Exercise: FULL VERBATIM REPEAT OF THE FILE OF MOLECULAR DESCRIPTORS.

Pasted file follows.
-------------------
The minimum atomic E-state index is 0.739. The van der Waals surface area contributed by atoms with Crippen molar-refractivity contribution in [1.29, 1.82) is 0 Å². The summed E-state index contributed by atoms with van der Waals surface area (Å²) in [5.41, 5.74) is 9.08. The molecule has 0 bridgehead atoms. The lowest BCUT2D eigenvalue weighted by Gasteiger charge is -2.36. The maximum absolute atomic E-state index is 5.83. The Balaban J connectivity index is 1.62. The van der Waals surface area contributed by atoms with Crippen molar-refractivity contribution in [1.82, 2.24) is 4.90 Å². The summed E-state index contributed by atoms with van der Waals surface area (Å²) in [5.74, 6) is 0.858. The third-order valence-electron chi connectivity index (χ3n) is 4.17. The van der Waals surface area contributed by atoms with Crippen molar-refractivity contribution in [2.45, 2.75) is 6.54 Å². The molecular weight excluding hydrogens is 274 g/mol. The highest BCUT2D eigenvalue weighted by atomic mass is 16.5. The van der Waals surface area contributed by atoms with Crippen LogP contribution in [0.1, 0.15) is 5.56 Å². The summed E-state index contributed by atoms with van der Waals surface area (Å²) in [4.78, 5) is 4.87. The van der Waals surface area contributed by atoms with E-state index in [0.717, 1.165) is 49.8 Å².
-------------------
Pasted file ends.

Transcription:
The minimum atomic E-state index is 0.739. The van der Waals surface area contributed by atoms with Crippen molar-refractivity contribution in [1.29, 1.82) is 0 Å². The summed E-state index contributed by atoms with van der Waals surface area (Å²) in [5.41, 5.74) is 9.08. The molecule has 0 bridgehead atoms. The lowest BCUT2D eigenvalue weighted by Gasteiger charge is -2.36. The maximum absolute atomic E-state index is 5.83. The Balaban J connectivity index is 1.62. The van der Waals surface area contributed by atoms with Crippen molar-refractivity contribution in [1.82, 2.24) is 4.90 Å². The summed E-state index contributed by atoms with van der Waals surface area (Å²) in [5.74, 6) is 0.858. The third-order valence-electron chi connectivity index (χ3n) is 4.17. The van der Waals surface area contributed by atoms with Crippen molar-refractivity contribution in [2.45, 2.75) is 6.54 Å². The molecular weight excluding hydrogens is 274 g/mol. The highest BCUT2D eigenvalue weighted by atomic mass is 16.5. The van der Waals surface area contributed by atoms with Crippen LogP contribution in [0.1, 0.15) is 5.56 Å². The summed E-state index contributed by atoms with van der Waals surface area (Å²) in [4.78, 5) is 4.87. The van der Waals surface area contributed by atoms with E-state index in [0.717, 1.165) is 49.8 Å².